City ends talks with Danish company, invites AMR to the table

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The city of Colorado Springs announced on Oct. 11 that negotiations with Falck Ambulance had ended and new talks with American Medical Response had begun for the city's emergency ambulance service.

City spokesperson Jamie Fabos provided this statement:

The City of Colorado Springs / CSFD and ambulance provider Falck Rocky Mountain have mutually agreed to end negotiations without a finalized contract. CSFD and the City found Falck to be a professional and well-managed company and regret that negotiations were not successful. Falck entered into the RFP and negotiated in good faith, and the City thanks Falck for the time and effort in this process.

In compliance with City procurement rules, the City/CSFD will now engage in negotiations with the next highest ranked offeror, American Medical Response. The City/CSFD team will begin negotiating a contract with AMR as soon as possible.

This RFP process was entered into with a single goal in mind; to improve the EMS transport system in Colorado Springs for the benefit of its residents. This goal has not changed and the City/CSFD team will continue to pursue overall system improvement moving forward. To protect the integrity of ongoing negotiations, the City's procurement rules dictate that there will be no further comment on the process or negotiations until the conclusion of the negotiation period.
Scott Lenn, AMR's vice president of operations, says in an email, "We appreciate the opportunity and look forward to sitting down to discuss the EMS system in Colorado Springs."

David Patterson, Falck Rocky Mountain CEO, had this to say:
Falck is honored to have been selected as the successful bidder in the 9-1-1 emergency ambulance request for proposals (RFP) process for the city of Colorado Springs. We are proud of our remarkable 113-year history of quality global service, including our successful partnership with the City of Aurora. We believe that our track record and a very competitive proposal for the stakeholders of Colorado Springs’ EMS system is what earned us this opportunity.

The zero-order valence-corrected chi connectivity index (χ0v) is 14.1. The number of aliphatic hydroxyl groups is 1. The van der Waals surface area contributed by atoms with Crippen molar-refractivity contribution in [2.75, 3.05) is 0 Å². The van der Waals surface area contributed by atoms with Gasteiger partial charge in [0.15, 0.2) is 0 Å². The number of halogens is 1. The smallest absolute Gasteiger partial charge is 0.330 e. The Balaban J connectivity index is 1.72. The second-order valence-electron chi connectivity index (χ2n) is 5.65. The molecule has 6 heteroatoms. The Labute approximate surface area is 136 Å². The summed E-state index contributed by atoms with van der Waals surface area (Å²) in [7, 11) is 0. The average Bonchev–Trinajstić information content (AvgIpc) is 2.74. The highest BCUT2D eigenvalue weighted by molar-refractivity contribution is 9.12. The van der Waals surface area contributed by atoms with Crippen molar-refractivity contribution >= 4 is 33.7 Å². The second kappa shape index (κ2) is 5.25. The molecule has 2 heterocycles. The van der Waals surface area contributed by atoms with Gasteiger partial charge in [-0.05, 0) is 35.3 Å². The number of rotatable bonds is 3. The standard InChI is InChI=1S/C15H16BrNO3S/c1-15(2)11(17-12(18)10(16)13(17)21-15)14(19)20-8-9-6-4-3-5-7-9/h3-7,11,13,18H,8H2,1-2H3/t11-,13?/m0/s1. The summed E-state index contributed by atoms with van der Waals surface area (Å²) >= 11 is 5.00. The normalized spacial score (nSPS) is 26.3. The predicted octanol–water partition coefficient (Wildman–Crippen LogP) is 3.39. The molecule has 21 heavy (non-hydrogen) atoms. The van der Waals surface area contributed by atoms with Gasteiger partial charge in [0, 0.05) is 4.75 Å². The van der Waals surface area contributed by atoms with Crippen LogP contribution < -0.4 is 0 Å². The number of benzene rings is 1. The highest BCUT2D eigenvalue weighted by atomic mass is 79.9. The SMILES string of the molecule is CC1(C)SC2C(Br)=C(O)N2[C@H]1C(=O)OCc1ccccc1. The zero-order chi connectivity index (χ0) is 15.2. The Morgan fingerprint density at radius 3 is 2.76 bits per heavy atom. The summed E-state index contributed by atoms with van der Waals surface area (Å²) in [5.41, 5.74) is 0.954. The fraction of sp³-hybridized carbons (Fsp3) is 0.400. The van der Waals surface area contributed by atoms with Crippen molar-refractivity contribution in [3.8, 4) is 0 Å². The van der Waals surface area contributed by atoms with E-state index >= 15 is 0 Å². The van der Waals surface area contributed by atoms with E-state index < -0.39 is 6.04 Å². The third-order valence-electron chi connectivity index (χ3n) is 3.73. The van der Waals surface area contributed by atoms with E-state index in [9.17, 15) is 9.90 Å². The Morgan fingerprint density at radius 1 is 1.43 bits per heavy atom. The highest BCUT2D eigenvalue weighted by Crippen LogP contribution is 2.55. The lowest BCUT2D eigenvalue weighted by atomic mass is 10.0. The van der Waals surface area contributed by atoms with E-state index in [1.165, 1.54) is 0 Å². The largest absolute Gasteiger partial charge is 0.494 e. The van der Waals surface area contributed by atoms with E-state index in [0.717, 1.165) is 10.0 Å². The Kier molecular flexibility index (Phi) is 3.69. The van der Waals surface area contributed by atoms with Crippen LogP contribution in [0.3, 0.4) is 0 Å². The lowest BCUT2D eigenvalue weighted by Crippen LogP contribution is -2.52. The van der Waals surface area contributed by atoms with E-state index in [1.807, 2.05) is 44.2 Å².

In response to the City’s RFP, Falck provided two proposals that both met or exceeded RFP requirements. According to the City, Falck was selected “based on the evaluation criteria and interviews”. During final negotiations, the City indicated it wanted a contract with Falck that was considerably different than either of our proposals; one that would require Falck to make service delivery commitments that we believe are significantly at risk of not being sustainable. Falck entered these negotiations in good faith, offering alternatives that would measurably improve service delivery. However, we are not willing to make unsustainable commitments, and we believe the City would agree that it would be irresponsible to do so. Unfortunately, after ten days of negotiation, both parties have been unable to reach an agreement based on the RFP and our proposals.

Falck greatly appreciates the warm welcome extended to us by the City of Colorado Springs and the Colorado Springs Fire Department officials involved in this process, and we commend their desire to improve emergency ambulance service delivery to the community. We offer our thanks to the stakeholders, officials, and employees of the current system who contacted us with optimism regarding an anticipated change in providers. We remain strongly committed to the proposals we submitted, and are hopeful that we can work together with the City to find a mutually agreeable solution to serve the needs of Colorado Springs, its residents and visitors.


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